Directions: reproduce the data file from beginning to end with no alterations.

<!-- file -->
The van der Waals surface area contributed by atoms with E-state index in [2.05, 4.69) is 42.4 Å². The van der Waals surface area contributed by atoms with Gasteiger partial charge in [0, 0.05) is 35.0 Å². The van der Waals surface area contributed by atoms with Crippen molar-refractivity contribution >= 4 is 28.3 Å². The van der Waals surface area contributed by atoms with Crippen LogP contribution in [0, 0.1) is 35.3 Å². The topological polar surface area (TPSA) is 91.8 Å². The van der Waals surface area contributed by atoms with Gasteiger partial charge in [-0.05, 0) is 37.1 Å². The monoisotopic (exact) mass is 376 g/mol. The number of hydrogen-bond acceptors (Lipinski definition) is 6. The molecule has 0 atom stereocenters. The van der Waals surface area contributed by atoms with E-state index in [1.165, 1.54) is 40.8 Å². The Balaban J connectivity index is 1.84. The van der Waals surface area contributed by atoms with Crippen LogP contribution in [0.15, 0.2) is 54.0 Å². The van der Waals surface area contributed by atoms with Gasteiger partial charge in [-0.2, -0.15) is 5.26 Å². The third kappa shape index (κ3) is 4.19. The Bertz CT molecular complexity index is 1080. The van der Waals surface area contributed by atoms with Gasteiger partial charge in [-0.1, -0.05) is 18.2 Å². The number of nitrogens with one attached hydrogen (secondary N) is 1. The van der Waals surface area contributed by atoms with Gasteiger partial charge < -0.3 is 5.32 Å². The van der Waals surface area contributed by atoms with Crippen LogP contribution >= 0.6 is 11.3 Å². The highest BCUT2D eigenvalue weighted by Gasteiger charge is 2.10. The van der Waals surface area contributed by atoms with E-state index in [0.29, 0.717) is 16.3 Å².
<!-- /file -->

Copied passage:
The van der Waals surface area contributed by atoms with E-state index in [2.05, 4.69) is 42.4 Å². The van der Waals surface area contributed by atoms with Gasteiger partial charge in [0, 0.05) is 35.0 Å². The van der Waals surface area contributed by atoms with Crippen molar-refractivity contribution >= 4 is 28.3 Å². The van der Waals surface area contributed by atoms with Crippen LogP contribution in [0, 0.1) is 35.3 Å². The topological polar surface area (TPSA) is 91.8 Å². The van der Waals surface area contributed by atoms with Gasteiger partial charge in [-0.05, 0) is 37.1 Å². The monoisotopic (exact) mass is 376 g/mol. The number of hydrogen-bond acceptors (Lipinski definition) is 6. The molecule has 0 atom stereocenters. The van der Waals surface area contributed by atoms with E-state index in [1.165, 1.54) is 40.8 Å². The Balaban J connectivity index is 1.84. The van der Waals surface area contributed by atoms with Crippen LogP contribution in [0.15, 0.2) is 54.0 Å². The van der Waals surface area contributed by atoms with Gasteiger partial charge in [-0.2, -0.15) is 5.26 Å². The third kappa shape index (κ3) is 4.19. The Bertz CT molecular complexity index is 1080. The van der Waals surface area contributed by atoms with Gasteiger partial charge in [-0.1, -0.05) is 18.2 Å². The number of nitrogens with one attached hydrogen (secondary N) is 1. The van der Waals surface area contributed by atoms with Gasteiger partial charge < -0.3 is 5.32 Å². The van der Waals surface area contributed by atoms with Crippen LogP contribution >= 0.6 is 11.3 Å². The highest BCUT2D eigenvalue weighted by Gasteiger charge is 2.10. The van der Waals surface area contributed by atoms with E-state index in [0.29, 0.717) is 16.3 Å².